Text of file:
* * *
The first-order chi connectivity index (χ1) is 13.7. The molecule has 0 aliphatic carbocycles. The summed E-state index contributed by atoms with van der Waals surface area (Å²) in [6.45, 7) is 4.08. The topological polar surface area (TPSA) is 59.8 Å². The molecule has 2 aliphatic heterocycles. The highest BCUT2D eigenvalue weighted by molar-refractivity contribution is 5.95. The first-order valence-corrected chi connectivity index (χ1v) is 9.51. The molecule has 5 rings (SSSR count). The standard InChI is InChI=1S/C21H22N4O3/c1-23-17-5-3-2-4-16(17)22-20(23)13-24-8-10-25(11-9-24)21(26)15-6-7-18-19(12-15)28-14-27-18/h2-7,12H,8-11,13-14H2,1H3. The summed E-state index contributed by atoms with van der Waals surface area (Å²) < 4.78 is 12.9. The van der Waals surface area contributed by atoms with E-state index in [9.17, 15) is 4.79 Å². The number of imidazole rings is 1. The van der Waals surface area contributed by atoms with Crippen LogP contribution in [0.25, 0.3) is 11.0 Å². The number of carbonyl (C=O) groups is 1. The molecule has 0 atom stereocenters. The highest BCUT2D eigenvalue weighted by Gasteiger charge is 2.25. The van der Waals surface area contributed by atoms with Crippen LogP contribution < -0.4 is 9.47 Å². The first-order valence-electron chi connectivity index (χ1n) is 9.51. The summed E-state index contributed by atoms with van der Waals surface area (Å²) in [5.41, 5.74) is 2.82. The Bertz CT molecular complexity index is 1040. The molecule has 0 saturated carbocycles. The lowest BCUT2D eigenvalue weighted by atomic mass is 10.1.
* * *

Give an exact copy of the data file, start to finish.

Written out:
The first-order chi connectivity index (χ1) is 13.7. The molecule has 0 aliphatic carbocycles. The summed E-state index contributed by atoms with van der Waals surface area (Å²) in [6.45, 7) is 4.08. The topological polar surface area (TPSA) is 59.8 Å². The molecule has 2 aliphatic heterocycles. The highest BCUT2D eigenvalue weighted by molar-refractivity contribution is 5.95. The first-order valence-corrected chi connectivity index (χ1v) is 9.51. The molecule has 5 rings (SSSR count). The standard InChI is InChI=1S/C21H22N4O3/c1-23-17-5-3-2-4-16(17)22-20(23)13-24-8-10-25(11-9-24)21(26)15-6-7-18-19(12-15)28-14-27-18/h2-7,12H,8-11,13-14H2,1H3. The summed E-state index contributed by atoms with van der Waals surface area (Å²) < 4.78 is 12.9. The van der Waals surface area contributed by atoms with E-state index in [9.17, 15) is 4.79 Å². The number of imidazole rings is 1. The van der Waals surface area contributed by atoms with Crippen LogP contribution in [0.25, 0.3) is 11.0 Å². The number of carbonyl (C=O) groups is 1. The molecule has 0 atom stereocenters. The highest BCUT2D eigenvalue weighted by Gasteiger charge is 2.25. The van der Waals surface area contributed by atoms with Crippen LogP contribution < -0.4 is 9.47 Å². The first-order valence-electron chi connectivity index (χ1n) is 9.51. The summed E-state index contributed by atoms with van der Waals surface area (Å²) in [5.41, 5.74) is 2.82. The Bertz CT molecular complexity index is 1040. The molecule has 0 saturated carbocycles. The lowest BCUT2D eigenvalue weighted by atomic mass is 10.1.